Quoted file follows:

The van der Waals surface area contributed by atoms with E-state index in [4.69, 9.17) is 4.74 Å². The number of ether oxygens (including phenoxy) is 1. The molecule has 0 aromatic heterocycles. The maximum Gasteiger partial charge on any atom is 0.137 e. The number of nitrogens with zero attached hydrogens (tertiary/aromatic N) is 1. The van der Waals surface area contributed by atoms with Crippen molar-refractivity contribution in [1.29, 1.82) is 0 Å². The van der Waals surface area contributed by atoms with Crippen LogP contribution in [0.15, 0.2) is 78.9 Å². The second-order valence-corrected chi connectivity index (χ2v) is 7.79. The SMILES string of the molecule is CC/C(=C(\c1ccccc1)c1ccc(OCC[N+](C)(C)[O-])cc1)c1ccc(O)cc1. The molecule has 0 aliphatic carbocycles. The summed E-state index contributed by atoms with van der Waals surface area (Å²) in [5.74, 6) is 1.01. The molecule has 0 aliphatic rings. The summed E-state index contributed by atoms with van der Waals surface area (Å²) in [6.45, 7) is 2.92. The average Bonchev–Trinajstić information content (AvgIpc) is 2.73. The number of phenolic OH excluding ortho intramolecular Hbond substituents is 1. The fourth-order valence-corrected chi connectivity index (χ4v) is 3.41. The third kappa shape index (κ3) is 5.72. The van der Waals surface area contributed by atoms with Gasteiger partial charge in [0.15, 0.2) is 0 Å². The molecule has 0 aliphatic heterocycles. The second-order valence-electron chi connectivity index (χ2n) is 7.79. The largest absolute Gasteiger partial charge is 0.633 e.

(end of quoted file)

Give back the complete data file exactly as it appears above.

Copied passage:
The van der Waals surface area contributed by atoms with E-state index in [4.69, 9.17) is 4.74 Å². The number of ether oxygens (including phenoxy) is 1. The molecule has 0 aromatic heterocycles. The maximum Gasteiger partial charge on any atom is 0.137 e. The number of nitrogens with zero attached hydrogens (tertiary/aromatic N) is 1. The van der Waals surface area contributed by atoms with Crippen molar-refractivity contribution in [1.29, 1.82) is 0 Å². The van der Waals surface area contributed by atoms with Crippen LogP contribution in [0.15, 0.2) is 78.9 Å². The second-order valence-corrected chi connectivity index (χ2v) is 7.79. The SMILES string of the molecule is CC/C(=C(\c1ccccc1)c1ccc(OCC[N+](C)(C)[O-])cc1)c1ccc(O)cc1. The molecule has 0 aliphatic carbocycles. The summed E-state index contributed by atoms with van der Waals surface area (Å²) in [5.74, 6) is 1.01. The molecule has 0 aliphatic rings. The summed E-state index contributed by atoms with van der Waals surface area (Å²) in [6.45, 7) is 2.92. The average Bonchev–Trinajstić information content (AvgIpc) is 2.73. The number of phenolic OH excluding ortho intramolecular Hbond substituents is 1. The fourth-order valence-corrected chi connectivity index (χ4v) is 3.41. The third kappa shape index (κ3) is 5.72. The van der Waals surface area contributed by atoms with Gasteiger partial charge in [0.15, 0.2) is 0 Å². The molecule has 0 aliphatic heterocycles. The second-order valence-electron chi connectivity index (χ2n) is 7.79. The largest absolute Gasteiger partial charge is 0.633 e.